Sunday, 20 October 2013

Petra by Brindley Hallam Dennis

Read by Sean Hebert

They say there are two black spots, right in the centre of our circle of vision, that we never see: where the optic nerves join the back of our eyeballs. We overlook them, don’t notice them, fill in the detail from what we can see all around.

When Steve told me that he and Jenny had parted I got straight into the car and drove over to see him. I could have phoned; I could have e-mailed; but I wanted to hear it from his own mouth. I wanted him tell me. I wanted to know what had gone wrong.

There was a For Sale sign on a post in the front garden. I said, you're selling the house. He said, yes, that's why there's a For Sale sign in the front garden.

I began to think maybe the e-mail or the phone call would have done as well. I said, where's Jen? He said, she's gone to stay with her mother, until things are sorted out. I wanted to ask what went wrong, but I wanted more for him to tell me without asking. What he didn't tell me was that he was planning to go away. The first I heard of that was about a fortnight later, when Jen called.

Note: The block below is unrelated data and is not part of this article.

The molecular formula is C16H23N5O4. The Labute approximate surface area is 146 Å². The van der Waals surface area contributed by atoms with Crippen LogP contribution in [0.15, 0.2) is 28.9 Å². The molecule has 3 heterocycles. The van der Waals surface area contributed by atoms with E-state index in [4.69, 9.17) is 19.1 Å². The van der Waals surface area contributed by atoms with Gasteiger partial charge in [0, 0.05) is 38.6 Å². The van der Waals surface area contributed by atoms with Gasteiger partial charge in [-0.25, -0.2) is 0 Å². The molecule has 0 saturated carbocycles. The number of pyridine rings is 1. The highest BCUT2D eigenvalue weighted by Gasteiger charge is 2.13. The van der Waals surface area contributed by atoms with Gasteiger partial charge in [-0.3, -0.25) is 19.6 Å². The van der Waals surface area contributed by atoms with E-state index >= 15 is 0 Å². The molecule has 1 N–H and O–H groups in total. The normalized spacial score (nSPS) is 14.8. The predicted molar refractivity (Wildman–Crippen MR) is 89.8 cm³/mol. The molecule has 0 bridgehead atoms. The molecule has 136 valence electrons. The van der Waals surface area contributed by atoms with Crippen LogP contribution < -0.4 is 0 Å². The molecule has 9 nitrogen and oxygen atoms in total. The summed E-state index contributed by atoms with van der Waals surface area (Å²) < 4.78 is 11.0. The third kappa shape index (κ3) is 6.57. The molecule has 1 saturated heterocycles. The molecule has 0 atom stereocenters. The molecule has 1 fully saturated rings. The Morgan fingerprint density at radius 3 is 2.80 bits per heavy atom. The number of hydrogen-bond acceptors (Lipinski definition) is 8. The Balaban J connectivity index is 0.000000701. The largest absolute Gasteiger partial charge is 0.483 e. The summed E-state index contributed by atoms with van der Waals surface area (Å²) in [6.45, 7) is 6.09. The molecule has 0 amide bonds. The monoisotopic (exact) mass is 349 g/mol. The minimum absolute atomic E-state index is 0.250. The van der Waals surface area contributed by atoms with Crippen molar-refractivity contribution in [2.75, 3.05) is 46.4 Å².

Steve's body had been found in Scotland.

This is a man, was a man, who lived in the south of England. He had no business in Scotland. He had business up north, unfinished business. Business isn't the right word. It was Petra who lived up north and had done for thirty years.

I knew that they hadn't been in touch for a decade or more, and that before that they hadn't been in touch for a decade or more. A decade before that we had all been great friends. I knew, when I thought about it, that they were due for another episode. Well, I knew that he was.

Petra and I hadn't kept in touch. There was nothing in that. She and I got on fine. It was just that she and I didn't need to keep in touch, not even once a decade. We certainly didn't think about each other all the years in between. When Facebook came in we all connected up again, one by one, except for Steve and Petra. Steve had been thinking of Jen, I supposed.

Steve thought about Petra though. I think he thought about her all the time. He thought about her every day. I saw him regularly. We met up several times a year. Caught up, as they say. He'd ask after Petra, as if he expected me to know.

I haven't heard from her, I'd tell him, not for ages. Petra preyed on his mind. I knew that. She never married. She came close to it once. I'm not sure if she ever knew how close. Well, of course she knew. The time hadn't been right though. Steve missed that boat and caught another one instead, and after that he was playing catch up for the rest of his life.

The last time I saw Steve alive was that time I went over to find out what the hell had gone wrong between him and Jen. Maybe I should have asked her, but I didn't, and besides, what difference would it have made?